# Invited non-speakers?

With the main annual Australian combinatorics conference (ACCMCC) scheduled to be held in Perth in two years time, we’re starting to think about choosing the invited speakers. Of course, the ideal invited speaker is a prominent, first-rate mathematician who gives entertaining, informative and comprehensible talks to a reasonably broad audience.

After all, a well-chosen list of prominent first-rate mathematicians encourages many people, particularly students, to make the extra effort to attend, while a smorgasbord of entertaining and informative talks makes them glad they did.

The problem for conference organisers is that not everyone has * both* of these qualities – there are still far too many great mathematicians who give basically lousy talks. I’ve left far too many plenary talks feeling that the speaker spent 5 minutes talking to the 95% of his audience that had only a passing acquaintance with his topic, and 50 minutes devoted to the 5% of experts. And that’s not even counting the ones who (still) do things like put up a photocopy of the first page of their paper (in a 10pt font) and proceed to read from it.

But of course, the problem stems from the apparently universal assumption that an invited person *must* give a plenary talk to the entire conference. However if we challenge this assumption, then the solution becomes clear – let’s have a new category of attendee called the * invited non-speaker*.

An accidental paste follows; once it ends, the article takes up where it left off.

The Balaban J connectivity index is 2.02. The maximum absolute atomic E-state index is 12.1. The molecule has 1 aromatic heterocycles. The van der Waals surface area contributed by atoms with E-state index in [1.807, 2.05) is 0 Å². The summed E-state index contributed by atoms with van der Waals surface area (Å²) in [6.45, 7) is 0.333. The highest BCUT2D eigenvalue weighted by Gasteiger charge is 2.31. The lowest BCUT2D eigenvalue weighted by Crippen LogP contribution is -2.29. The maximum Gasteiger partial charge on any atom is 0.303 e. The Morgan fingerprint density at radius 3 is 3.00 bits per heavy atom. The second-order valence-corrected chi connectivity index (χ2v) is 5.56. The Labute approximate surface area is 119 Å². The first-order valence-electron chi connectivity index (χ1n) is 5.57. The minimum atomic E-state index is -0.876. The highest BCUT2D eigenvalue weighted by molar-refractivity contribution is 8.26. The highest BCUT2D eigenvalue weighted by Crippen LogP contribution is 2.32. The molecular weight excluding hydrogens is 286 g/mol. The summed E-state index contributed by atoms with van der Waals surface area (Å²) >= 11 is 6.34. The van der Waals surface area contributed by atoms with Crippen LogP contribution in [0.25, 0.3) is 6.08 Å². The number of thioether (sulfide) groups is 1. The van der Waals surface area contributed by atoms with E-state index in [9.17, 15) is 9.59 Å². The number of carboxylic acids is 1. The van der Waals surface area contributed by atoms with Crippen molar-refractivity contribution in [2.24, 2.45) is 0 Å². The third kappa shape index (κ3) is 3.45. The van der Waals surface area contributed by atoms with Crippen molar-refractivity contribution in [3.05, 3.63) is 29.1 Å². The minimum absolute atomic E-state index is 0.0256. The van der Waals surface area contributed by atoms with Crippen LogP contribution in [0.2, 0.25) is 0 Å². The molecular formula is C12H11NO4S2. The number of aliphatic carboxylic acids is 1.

The invited non-speaker will be a prominent mathematician whose presence will add lustre, and encourage other people in his (or her) area to attend the conference, and for this he (or she) will get the usual perks that come with an invitation – airfare, accommodation, waived registration. He (or she) will be available for informal discussions and perhaps even give a short talk in a suitably focussed parallel session. However under no circumstances will he (or she) be allowed to give a plenary talk.

Then the time slots for plenary talks that are no longer used up in this ritual fashion can be allocated to speakers chosen purely for their excellent talks.

Win-win, I think!

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There is an obvious loser – the bruised ego of the invited nonspeaker. Of course this might be mitigated by the fact that they probably don’t enjoy giving talks. But still, they might not enjoy the public affirmation of their weakness…